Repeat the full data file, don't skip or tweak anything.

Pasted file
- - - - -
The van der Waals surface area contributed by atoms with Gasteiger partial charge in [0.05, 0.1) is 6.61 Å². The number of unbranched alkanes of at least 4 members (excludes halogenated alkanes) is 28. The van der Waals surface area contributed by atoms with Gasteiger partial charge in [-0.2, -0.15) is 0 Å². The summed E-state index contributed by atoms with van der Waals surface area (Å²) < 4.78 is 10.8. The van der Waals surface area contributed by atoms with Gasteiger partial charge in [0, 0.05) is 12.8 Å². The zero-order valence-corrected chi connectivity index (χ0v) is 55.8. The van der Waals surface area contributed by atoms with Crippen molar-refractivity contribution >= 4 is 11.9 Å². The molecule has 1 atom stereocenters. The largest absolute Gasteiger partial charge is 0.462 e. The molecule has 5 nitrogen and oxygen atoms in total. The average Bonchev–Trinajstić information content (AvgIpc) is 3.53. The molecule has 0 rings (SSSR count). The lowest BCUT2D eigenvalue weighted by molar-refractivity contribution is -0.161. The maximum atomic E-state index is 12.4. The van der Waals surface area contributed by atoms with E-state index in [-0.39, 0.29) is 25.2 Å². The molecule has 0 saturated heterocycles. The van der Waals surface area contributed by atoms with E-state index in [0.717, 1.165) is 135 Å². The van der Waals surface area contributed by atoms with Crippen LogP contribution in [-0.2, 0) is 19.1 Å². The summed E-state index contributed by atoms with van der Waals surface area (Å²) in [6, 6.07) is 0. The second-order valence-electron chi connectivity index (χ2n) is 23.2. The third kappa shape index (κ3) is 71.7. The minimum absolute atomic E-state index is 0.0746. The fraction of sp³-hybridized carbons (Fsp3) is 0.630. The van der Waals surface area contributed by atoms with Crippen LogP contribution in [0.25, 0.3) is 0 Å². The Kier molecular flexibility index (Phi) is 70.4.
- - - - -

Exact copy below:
The van der Waals surface area contributed by atoms with Gasteiger partial charge in [0.05, 0.1) is 6.61 Å². The number of unbranched alkanes of at least 4 members (excludes halogenated alkanes) is 28. The van der Waals surface area contributed by atoms with Gasteiger partial charge in [-0.2, -0.15) is 0 Å². The summed E-state index contributed by atoms with van der Waals surface area (Å²) < 4.78 is 10.8. The van der Waals surface area contributed by atoms with Gasteiger partial charge in [0, 0.05) is 12.8 Å². The zero-order valence-corrected chi connectivity index (χ0v) is 55.8. The van der Waals surface area contributed by atoms with Crippen molar-refractivity contribution >= 4 is 11.9 Å². The molecule has 1 atom stereocenters. The largest absolute Gasteiger partial charge is 0.462 e. The molecule has 5 nitrogen and oxygen atoms in total. The average Bonchev–Trinajstić information content (AvgIpc) is 3.53. The molecule has 0 rings (SSSR count). The lowest BCUT2D eigenvalue weighted by molar-refractivity contribution is -0.161. The maximum atomic E-state index is 12.4. The van der Waals surface area contributed by atoms with E-state index in [-0.39, 0.29) is 25.2 Å². The molecule has 0 saturated heterocycles. The van der Waals surface area contributed by atoms with E-state index in [0.717, 1.165) is 135 Å². The van der Waals surface area contributed by atoms with Crippen LogP contribution in [-0.2, 0) is 19.1 Å². The summed E-state index contributed by atoms with van der Waals surface area (Å²) in [6, 6.07) is 0. The second-order valence-electron chi connectivity index (χ2n) is 23.2. The third kappa shape index (κ3) is 71.7. The minimum absolute atomic E-state index is 0.0746. The fraction of sp³-hybridized carbons (Fsp3) is 0.630. The van der Waals surface area contributed by atoms with Crippen LogP contribution in [0.25, 0.3) is 0 Å². The Kier molecular flexibility index (Phi) is 70.4.